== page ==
Get Started – Essentials
With your help, the Home Front Legacy project will expand the First World War (WW1) information held by our local Historic Environment Records. HERs are a public source of information for archaeology, local history and family history research.
How you can help?
You don’t need any archaeology or fieldwork experience to take part in the project.
Even basic information is useful for our Historic Environment Records.
Basic information includes- Site location ( National Grid Reference) and type of site (for example- munitions factory, civil defence building or accommodation hut). You could contribute this basic information from desk research alone.
Step 1 – Desk Research – Essentials
Desk research enables you to develop an in depth understanding of your site together with a wider background knowledge about its context.
Your site, structure or building could have been for example a purpose built military structure, such as an airfield or practice trench system, or a building adapted for use in the Great War, such as a local village hall used as a drill hall, a factory turned over to munitions manufacture or an agricultural building.
Please note that War memorials are recorded elsewhere- War Memorials Online recording project.
Step 2 – Need to know
Is your site already on the Historic Environment Record? If so, you may wish to update your recording data, focusing on the condition and any threats to the site, and adding additional field observations or documentary detail.
Is your site listed or protected? If so at what level? If you can add to knowledge of its significance by adding data to the Historic Environment Record, it may be considered for higher designation.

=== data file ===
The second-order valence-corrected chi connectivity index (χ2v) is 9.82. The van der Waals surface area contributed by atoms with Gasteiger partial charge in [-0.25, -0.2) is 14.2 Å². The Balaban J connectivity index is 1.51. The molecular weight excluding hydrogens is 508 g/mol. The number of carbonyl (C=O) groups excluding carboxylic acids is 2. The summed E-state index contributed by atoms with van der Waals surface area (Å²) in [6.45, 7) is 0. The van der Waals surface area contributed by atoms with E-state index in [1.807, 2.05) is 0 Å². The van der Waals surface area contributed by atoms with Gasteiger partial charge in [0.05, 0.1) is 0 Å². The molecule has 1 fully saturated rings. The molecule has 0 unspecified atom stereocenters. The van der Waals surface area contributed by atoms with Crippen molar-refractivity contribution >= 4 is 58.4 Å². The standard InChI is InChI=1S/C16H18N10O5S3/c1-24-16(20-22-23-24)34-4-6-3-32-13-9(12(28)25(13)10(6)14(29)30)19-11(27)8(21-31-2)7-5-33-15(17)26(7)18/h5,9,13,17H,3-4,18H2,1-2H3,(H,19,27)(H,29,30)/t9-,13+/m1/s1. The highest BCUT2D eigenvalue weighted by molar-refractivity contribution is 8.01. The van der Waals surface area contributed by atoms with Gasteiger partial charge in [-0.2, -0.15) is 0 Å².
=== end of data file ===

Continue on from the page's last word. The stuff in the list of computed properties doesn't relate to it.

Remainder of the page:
Are there other associated sites in the area? Are there any known people associated with the site from 1914-18, or did any notable local events take place, such as Zeppelin raids or munitions’ explosions?
Contact your HER to find specific topics that could interest both you and them.
Step 3 – Prepare for your Site Visit
The decision to make a site visit is optional and may depend on your level of interest and experience. A good idea might be to team up with other people, so that your group has a range of skills and expertise.
Whether your site visit is in a local High Street or in a more rural setting, the same basics apply:
- Before you set foot on-site, you must have permission from the landowner, particularly for military sites. Legal requirements vary across the UK with some sites having both public and private access so it is best to check before you visit.
- You should also be aware of site safety and take care when working close to derelict buildings or earthworks. You may like to use our template to undertake a risk assessment of potential hazards to protect you and your recording team before you start your fieldwork.
Step 4 – Making your site visit
You may like to equip yourself with binoculars, drawing and measuring equipment, a camera or camera phone and a mobile or tablet device if you are going to complete our recording form on-site.
The flexible online or mobile form speeds up the recording process with simple mapping technology, in-built term and date selection and file attachment. Where 3G signal is poor, you can bookmark the form on your device before you set out and complete it offline, submitting it later when your signal returns or via Wi-Fi. Alternatively download and print the paper form and transcribe it into the online form later.
Step 5 – Submit your record
Click submit on the online form to send your data including photographs and scans direct to the local Historic Environment Record or Sites and Monuments Record. You will receive an email acknowledgement and transcript of your submission. Press reset to submit a new recording.
Once submitted, your site will appear as a red pin on a public map of UK sites and projects. Viewers will be able to click on the pin to see your submitted data and any images and attachments.